Old & New Testament Greek Lexical Dictionary
Strong's #476 - ἀντίδικος
- an opponent in a suit of law
- an adversary, enemy
opponent or adversary in a suit, Aeschin. 2.165, cf. Pl. Phdr. 273c: fem., ἡ ἀ. POxy. 37i8 (iA. D.): properly, the defendant, Antipho 1.2; but also, the plaintiff, Lys7.13; ἀ. πρός τινα Antipho 1.5: — generally, opponent, adversary, A. Ag. 41; ἀληθινῶν ἀ. [ Heraclit. ] 133, cf. 1 Peter 5:8, Phld. Ir. p.65W.
ἀντίδικος , -ον
(< δίκη ),
[in LXX for H7378;]
as subst., an opponent in a lawsuit, adversary: Matthew 5:25, Luke 12:58; Luke 18:3, 1 Peter 5:8 (Cremer, 696; MM, VGT, s.v.).†
Copyright © 1922 by G. Abbott-Smith, D.D., D.C.L.. T & T Clarke, London.
For this common legal word we may refer to the interesting lawsuit regarding the identity of a child, which recalls so vividly 1 Kings 3:16 ff. : the prosecuting advocate states that his client had put the foundling in the defendant’s charge—τοῦτο ἐνεχείρισεν τῆι ἀντιδίκωι (P Oxy I. 37i. 8 (A.D. 49) (= Selections, p. 49). Cf. P Ryl II. 65.15 (B.C. 67 ?), P Oxy II. 237vii. 24, .32, viii. 12 (A.D. 186), BGU II. 592.7 (ii/A.D.), P Strass I. 41.7, .23f. (c. A.D. 250). Ἀντίδικος may be used of public opponents, as when the citizens of Abdera appealing to Rome against annexation by Cotys the Thracian speak of τ [οὺς προ ]νοουμένους τοῦ ἀντιδίκου ἡμῶν (Syll 303.24, before B.C. 146). It also is used in the plural, of a body of opponents, as several times in Syll 512 (ii/B.C.), the case of the children of Diagoras of Cos versus the town of Calymnus; also of the two parties, as in P Lille I. 29.24 (iii/B.C.), παρόντων τῶν ἀ. Silco, king of Nubia (vi/A.D.), concludes his ambitious effort at Greek with a terrible threat against οἱ ἀντίδικοί μου : this is the wider use found in 1 Peter 5:8 and the LXX, with classical warrant. The verb appears in Preisigke 2055.2 (iv/v A.D.) . . ] Ἄρεως ἀντιδικησαντ [ . . . , and the abstract in P Tor I. 1vi. 8f. (B.C. 177) αὐτοὶ καὶ τὴν πρὸς τὸν Ἑρμίαν κρίσιν ε ́γδικάσαντες ἐκστήσωσιν αὐτὸν τῆς πρὸς αὐτοὺς ἀντιδικίας.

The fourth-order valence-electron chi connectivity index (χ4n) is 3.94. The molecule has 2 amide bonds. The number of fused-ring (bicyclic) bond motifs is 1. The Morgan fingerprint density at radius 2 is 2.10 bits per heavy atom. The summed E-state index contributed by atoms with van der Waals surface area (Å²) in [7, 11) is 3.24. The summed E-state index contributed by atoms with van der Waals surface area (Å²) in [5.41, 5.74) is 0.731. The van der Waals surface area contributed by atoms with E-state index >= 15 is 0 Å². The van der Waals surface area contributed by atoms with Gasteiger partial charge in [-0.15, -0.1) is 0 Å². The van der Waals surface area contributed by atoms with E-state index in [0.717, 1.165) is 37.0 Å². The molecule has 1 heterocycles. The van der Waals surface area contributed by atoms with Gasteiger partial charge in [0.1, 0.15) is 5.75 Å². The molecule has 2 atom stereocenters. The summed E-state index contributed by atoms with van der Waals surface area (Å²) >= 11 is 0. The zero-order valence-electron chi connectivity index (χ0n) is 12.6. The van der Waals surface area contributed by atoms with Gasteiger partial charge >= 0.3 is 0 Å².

Copyright © 1914, 1929, 1930 by James Hope Moulton and George Milligan. Hodder and Stoughton, London.
Derivative Copyright © 2015 by Allan Loder.
the Second Week after Epiphany